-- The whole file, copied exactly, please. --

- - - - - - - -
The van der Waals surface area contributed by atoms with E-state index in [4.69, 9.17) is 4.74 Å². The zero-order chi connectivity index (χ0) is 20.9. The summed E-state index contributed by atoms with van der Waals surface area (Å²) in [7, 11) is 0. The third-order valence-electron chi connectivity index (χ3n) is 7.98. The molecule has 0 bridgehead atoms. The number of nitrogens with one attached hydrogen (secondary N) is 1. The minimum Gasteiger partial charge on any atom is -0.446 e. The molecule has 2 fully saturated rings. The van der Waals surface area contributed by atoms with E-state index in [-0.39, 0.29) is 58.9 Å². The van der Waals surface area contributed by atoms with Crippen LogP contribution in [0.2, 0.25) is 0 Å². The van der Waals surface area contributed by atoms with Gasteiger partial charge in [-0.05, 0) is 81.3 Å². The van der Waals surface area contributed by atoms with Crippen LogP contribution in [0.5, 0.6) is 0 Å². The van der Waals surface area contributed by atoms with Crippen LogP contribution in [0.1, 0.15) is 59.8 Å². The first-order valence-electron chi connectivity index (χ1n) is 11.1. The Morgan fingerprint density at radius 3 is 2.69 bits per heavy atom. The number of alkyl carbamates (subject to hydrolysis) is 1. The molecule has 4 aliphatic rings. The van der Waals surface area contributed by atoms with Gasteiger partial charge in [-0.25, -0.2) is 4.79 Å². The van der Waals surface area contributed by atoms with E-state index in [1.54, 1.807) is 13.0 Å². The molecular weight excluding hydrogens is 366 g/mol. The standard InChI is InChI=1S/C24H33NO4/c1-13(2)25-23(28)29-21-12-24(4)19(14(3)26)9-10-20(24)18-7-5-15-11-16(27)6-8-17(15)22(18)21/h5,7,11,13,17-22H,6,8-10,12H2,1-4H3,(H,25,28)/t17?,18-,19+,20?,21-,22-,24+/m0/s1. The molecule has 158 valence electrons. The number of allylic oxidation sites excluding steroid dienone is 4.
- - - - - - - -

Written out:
The van der Waals surface area contributed by atoms with E-state index in [4.69, 9.17) is 4.74 Å². The zero-order chi connectivity index (χ0) is 20.9. The summed E-state index contributed by atoms with van der Waals surface area (Å²) in [7, 11) is 0. The third-order valence-electron chi connectivity index (χ3n) is 7.98. The molecule has 0 bridgehead atoms. The number of nitrogens with one attached hydrogen (secondary N) is 1. The minimum Gasteiger partial charge on any atom is -0.446 e. The molecule has 2 fully saturated rings. The van der Waals surface area contributed by atoms with E-state index in [-0.39, 0.29) is 58.9 Å². The van der Waals surface area contributed by atoms with Crippen LogP contribution in [0.2, 0.25) is 0 Å². The van der Waals surface area contributed by atoms with Gasteiger partial charge in [-0.05, 0) is 81.3 Å². The van der Waals surface area contributed by atoms with Crippen LogP contribution in [0.5, 0.6) is 0 Å². The van der Waals surface area contributed by atoms with Crippen LogP contribution in [0.1, 0.15) is 59.8 Å². The first-order valence-electron chi connectivity index (χ1n) is 11.1. The Morgan fingerprint density at radius 3 is 2.69 bits per heavy atom. The number of alkyl carbamates (subject to hydrolysis) is 1. The molecule has 4 aliphatic rings. The van der Waals surface area contributed by atoms with Gasteiger partial charge in [-0.25, -0.2) is 4.79 Å². The van der Waals surface area contributed by atoms with E-state index in [1.54, 1.807) is 13.0 Å². The molecular weight excluding hydrogens is 366 g/mol. The standard InChI is InChI=1S/C24H33NO4/c1-13(2)25-23(28)29-21-12-24(4)19(14(3)26)9-10-20(24)18-7-5-15-11-16(27)6-8-17(15)22(18)21/h5,7,11,13,17-22H,6,8-10,12H2,1-4H3,(H,25,28)/t17?,18-,19+,20?,21-,22-,24+/m0/s1. The molecule has 158 valence electrons. The number of allylic oxidation sites excluding steroid dienone is 4.